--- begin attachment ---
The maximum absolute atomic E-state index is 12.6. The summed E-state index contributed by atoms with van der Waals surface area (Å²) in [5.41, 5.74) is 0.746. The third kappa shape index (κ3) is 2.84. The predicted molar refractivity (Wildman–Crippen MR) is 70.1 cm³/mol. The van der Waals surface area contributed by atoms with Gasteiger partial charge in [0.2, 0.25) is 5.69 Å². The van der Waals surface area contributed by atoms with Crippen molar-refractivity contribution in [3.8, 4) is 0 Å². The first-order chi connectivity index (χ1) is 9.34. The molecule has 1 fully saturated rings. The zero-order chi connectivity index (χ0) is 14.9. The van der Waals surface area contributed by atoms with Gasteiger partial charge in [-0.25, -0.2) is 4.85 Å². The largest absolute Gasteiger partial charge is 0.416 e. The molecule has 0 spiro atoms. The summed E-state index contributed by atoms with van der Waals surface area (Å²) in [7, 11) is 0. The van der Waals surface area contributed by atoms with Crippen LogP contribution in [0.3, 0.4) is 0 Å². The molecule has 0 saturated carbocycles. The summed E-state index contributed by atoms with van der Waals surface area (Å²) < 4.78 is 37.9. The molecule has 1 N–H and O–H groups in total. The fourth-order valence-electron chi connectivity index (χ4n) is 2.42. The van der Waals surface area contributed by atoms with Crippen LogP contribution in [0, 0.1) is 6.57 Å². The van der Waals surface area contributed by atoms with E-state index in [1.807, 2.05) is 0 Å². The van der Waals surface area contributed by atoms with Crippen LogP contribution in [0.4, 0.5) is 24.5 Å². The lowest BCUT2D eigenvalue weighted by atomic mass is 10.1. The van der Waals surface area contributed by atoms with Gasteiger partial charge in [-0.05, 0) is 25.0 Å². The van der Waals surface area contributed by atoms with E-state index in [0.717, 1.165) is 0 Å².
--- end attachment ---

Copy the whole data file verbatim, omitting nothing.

The maximum absolute atomic E-state index is 12.6. The summed E-state index contributed by atoms with van der Waals surface area (Å²) in [5.41, 5.74) is 0.746. The third kappa shape index (κ3) is 2.84. The predicted molar refractivity (Wildman–Crippen MR) is 70.1 cm³/mol. The van der Waals surface area contributed by atoms with Gasteiger partial charge in [0.2, 0.25) is 5.69 Å². The van der Waals surface area contributed by atoms with Crippen molar-refractivity contribution in [3.8, 4) is 0 Å². The first-order chi connectivity index (χ1) is 9.34. The molecule has 1 fully saturated rings. The zero-order chi connectivity index (χ0) is 14.9. The van der Waals surface area contributed by atoms with Gasteiger partial charge in [-0.25, -0.2) is 4.85 Å². The largest absolute Gasteiger partial charge is 0.416 e. The molecule has 0 spiro atoms. The summed E-state index contributed by atoms with van der Waals surface area (Å²) in [7, 11) is 0. The van der Waals surface area contributed by atoms with Crippen LogP contribution in [0.3, 0.4) is 0 Å². The molecule has 0 saturated carbocycles. The summed E-state index contributed by atoms with van der Waals surface area (Å²) < 4.78 is 37.9. The molecule has 1 N–H and O–H groups in total. The fourth-order valence-electron chi connectivity index (χ4n) is 2.42. The van der Waals surface area contributed by atoms with Crippen LogP contribution in [0, 0.1) is 6.57 Å². The van der Waals surface area contributed by atoms with E-state index in [1.807, 2.05) is 0 Å². The van der Waals surface area contributed by atoms with Crippen LogP contribution in [0.4, 0.5) is 24.5 Å². The lowest BCUT2D eigenvalue weighted by atomic mass is 10.1. The van der Waals surface area contributed by atoms with Gasteiger partial charge in [-0.05, 0) is 25.0 Å². The van der Waals surface area contributed by atoms with E-state index in [0.717, 1.165) is 0 Å².